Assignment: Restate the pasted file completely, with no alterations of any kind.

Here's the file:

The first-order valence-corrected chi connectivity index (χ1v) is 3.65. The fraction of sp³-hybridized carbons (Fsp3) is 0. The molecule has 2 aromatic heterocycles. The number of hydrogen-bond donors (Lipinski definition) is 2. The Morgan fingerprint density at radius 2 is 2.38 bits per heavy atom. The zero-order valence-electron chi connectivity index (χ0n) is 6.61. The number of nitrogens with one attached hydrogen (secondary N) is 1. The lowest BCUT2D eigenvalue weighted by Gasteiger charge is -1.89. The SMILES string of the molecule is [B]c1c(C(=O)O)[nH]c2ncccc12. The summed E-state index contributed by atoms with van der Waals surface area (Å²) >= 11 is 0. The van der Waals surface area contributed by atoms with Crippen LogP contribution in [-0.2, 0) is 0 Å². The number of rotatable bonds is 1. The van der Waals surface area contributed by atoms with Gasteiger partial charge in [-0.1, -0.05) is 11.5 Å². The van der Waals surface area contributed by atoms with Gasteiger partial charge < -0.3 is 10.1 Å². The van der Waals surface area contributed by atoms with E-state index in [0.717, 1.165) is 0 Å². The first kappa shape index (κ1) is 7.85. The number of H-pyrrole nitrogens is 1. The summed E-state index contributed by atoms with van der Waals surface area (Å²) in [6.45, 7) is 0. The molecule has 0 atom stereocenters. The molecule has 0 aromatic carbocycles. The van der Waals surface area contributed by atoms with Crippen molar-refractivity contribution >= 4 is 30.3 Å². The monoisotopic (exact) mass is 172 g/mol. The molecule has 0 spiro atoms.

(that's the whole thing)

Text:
The first-order valence-corrected chi connectivity index (χ1v) is 3.65. The fraction of sp³-hybridized carbons (Fsp3) is 0. The molecule has 2 aromatic heterocycles. The number of hydrogen-bond donors (Lipinski definition) is 2. The Morgan fingerprint density at radius 2 is 2.38 bits per heavy atom. The zero-order valence-electron chi connectivity index (χ0n) is 6.61. The number of nitrogens with one attached hydrogen (secondary N) is 1. The lowest BCUT2D eigenvalue weighted by Gasteiger charge is -1.89. The SMILES string of the molecule is [B]c1c(C(=O)O)[nH]c2ncccc12. The summed E-state index contributed by atoms with van der Waals surface area (Å²) >= 11 is 0. The van der Waals surface area contributed by atoms with Crippen LogP contribution in [-0.2, 0) is 0 Å². The number of rotatable bonds is 1. The van der Waals surface area contributed by atoms with Gasteiger partial charge in [-0.1, -0.05) is 11.5 Å². The van der Waals surface area contributed by atoms with Gasteiger partial charge < -0.3 is 10.1 Å². The van der Waals surface area contributed by atoms with E-state index in [0.717, 1.165) is 0 Å². The first kappa shape index (κ1) is 7.85. The number of H-pyrrole nitrogens is 1. The summed E-state index contributed by atoms with van der Waals surface area (Å²) in [6.45, 7) is 0. The molecule has 0 atom stereocenters. The molecule has 0 aromatic carbocycles. The van der Waals surface area contributed by atoms with Crippen molar-refractivity contribution >= 4 is 30.3 Å². The monoisotopic (exact) mass is 172 g/mol. The molecule has 0 spiro atoms.